The Latest: New Mexico Legislature approves budget

SANTA FE, N.M. (AP) — The Latest on activity at the New Mexico Legislature (all times local):

10:00 p.m.

The Democrat-led Legislature has approved a $700 million general fund spending increase that will go mostly toward public education as lawmakers scramble to address a court order to expand learning opportunities for low-income and minority students.

Approved Friday as the Legislature winds down, the budget for the fiscal year starting July 1 allots 6 percent salary increases to school teachers and staff, a 4 percent boost for state employees, and money to fill vacancies at offices with responsibilities ranging from child protective services to oilfield regulation.

Spending would increase for at-risk students and to expand the school year by five weeks at many elementary schools.

Two successive annual budget surpluses in excess of $1 billion are allowing the Legislature to plot a major economic stimulus package and respond to a judge’s order to boost resources to public education.


9:15 p.m.

Proposals that critics say would have made New Mexico an immigrant “sanctuary state” appears to have died.

A number of bills that would have restricted federal contracts for immigration detention centers in the state and prevented New Mexico law enforcement agencies from cooperating with federal immigration authorities were stuck Friday in various committees. Proponents acknowledged the proposals likely were dead with only hours left in the session.

Rep. Angelica Rubio, a Las Cruces Democrat, says she was disappointed that many of the immigration-related bills died. But she said liberal lawmakers aren’t giving up and would push similar proposals next session.

Legislative analysts say the bills could have made New Mexico a sanctuary state in the view of the federal government and cost the state millions of dollars in federal grants.


8:40 p.m.

Members of the state Senate are distancing themselves from a $700,000 budget provision for new staff to be overseen by legislative leaders.

The spending on legislative staff who can travel the state and attend to political constituents is part of a $7 billion general fund spending plan approved by the Senate on Friday. House leaders including Democratic speaker Brian Egolf support the provision.

GOP Sen. Steven Neville of Aztec says he worries about the potential for patronage politics. He voted against the new staff spending as a Senate envoy to budget negotiations with the House.

Democratic Sen. Clemente Sanchez of Grants says the staff positions for constituent services are not appropriate in New Mexico’s unsalaried Legislature.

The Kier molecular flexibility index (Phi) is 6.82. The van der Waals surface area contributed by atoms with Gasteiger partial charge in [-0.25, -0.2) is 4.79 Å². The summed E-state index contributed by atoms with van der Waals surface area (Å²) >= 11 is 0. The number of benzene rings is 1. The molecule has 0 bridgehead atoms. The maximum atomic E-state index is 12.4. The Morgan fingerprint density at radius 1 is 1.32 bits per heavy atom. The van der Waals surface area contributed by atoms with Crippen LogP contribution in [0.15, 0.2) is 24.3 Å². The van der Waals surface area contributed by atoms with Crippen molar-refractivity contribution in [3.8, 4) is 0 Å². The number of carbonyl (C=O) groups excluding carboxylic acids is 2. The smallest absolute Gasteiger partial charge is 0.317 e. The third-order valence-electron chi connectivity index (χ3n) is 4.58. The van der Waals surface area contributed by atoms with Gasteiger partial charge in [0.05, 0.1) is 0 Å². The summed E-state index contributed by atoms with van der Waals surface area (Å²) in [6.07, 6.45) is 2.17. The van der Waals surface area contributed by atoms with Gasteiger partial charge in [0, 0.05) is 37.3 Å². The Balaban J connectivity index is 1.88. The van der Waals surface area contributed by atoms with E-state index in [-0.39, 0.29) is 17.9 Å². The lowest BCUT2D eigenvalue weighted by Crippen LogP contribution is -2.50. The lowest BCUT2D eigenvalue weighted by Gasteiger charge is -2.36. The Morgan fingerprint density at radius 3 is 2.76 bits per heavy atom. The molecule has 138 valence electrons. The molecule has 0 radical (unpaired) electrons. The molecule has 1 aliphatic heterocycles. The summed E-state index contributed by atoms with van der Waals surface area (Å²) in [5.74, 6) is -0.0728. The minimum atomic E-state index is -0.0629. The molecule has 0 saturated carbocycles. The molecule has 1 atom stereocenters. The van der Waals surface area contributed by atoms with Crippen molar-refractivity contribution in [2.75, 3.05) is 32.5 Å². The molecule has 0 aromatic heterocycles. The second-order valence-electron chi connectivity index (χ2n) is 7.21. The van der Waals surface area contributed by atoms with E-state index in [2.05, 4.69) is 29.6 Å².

Sanchez and Neville said their concerns were not significant enough to hold up approval of the budget bill as the legislative session winds down.


5:40 p.m.

New Mexico Senate and House lawmakers have brokered an agreement on disputed provisions of a $7 billion spending plan for the coming fiscal year.

A conference committee of three legislators from each chamber on Friday reached a compromise on a list of disputed budget provisions.

They include disagreements about the distribution public of school staff salary increases and $750,000 in new appropriations for legislative leaders to hire staff to communicate with political constituents.

The agreement affirms that all public school staff will receive a 6 percent salary increase, though school boards will have final say over pay for superintendents.

The rewritten budget suggests that the University of New Mexico reinstate disbanded sports teams for soccer, skiing and volleyball without making it a requirement.

Final votes of the House and Senate will send the budget plan to the governor.


1:10 p.m.

New Mexico Gov. Michelle Lujan Grisham is urging members of the Legislature’s powerful Senate Finance Committee to increase funding for early childhood education as a new agency is created to oversee preschool and infant services.

Lujan Grisham appeared before the committee Friday with her granddaughter in her lap to urge greater withdrawals from a multi-billion dollar state education trust to fund preschool. She said without greater funding, the state is making a “Sophie’s choice” to educate some children and not others.

Democratic Finance Committee Chairman John Arthur Smith warned that other states such as Alaska and North Dakota have failed to safeguard trusts derived from fossil fuels.

She says her push to provide universal access to preschool will require annual spending of $285 million. It is unusual in New Mexico for a governor to lobby a committee directly.


3 a.m.

Legislators are hammering out agreements to increase annual spending on public school education by a half-billion dollars after consummating New Mexico’s version of a “Green New Deal” that aims for carbon-free electricity production within a generation.

The consequences of sweeping Democratic midterm election victories in New Mexico were coming into focus in the final full day of the state’s annual legislative session on Friday.

Two successive annual budget surpluses in excess of $1 billion are allowing the Legislature to plot a major economic stimulus package and respond to a judge’s order to boost resources to public education.

As Democrats push through the state’s first minimum wage increase in a decade, their own ideological divides have sidelined efforts to legalize recreational marijuana and remove a dormant criminal ban on abortion.

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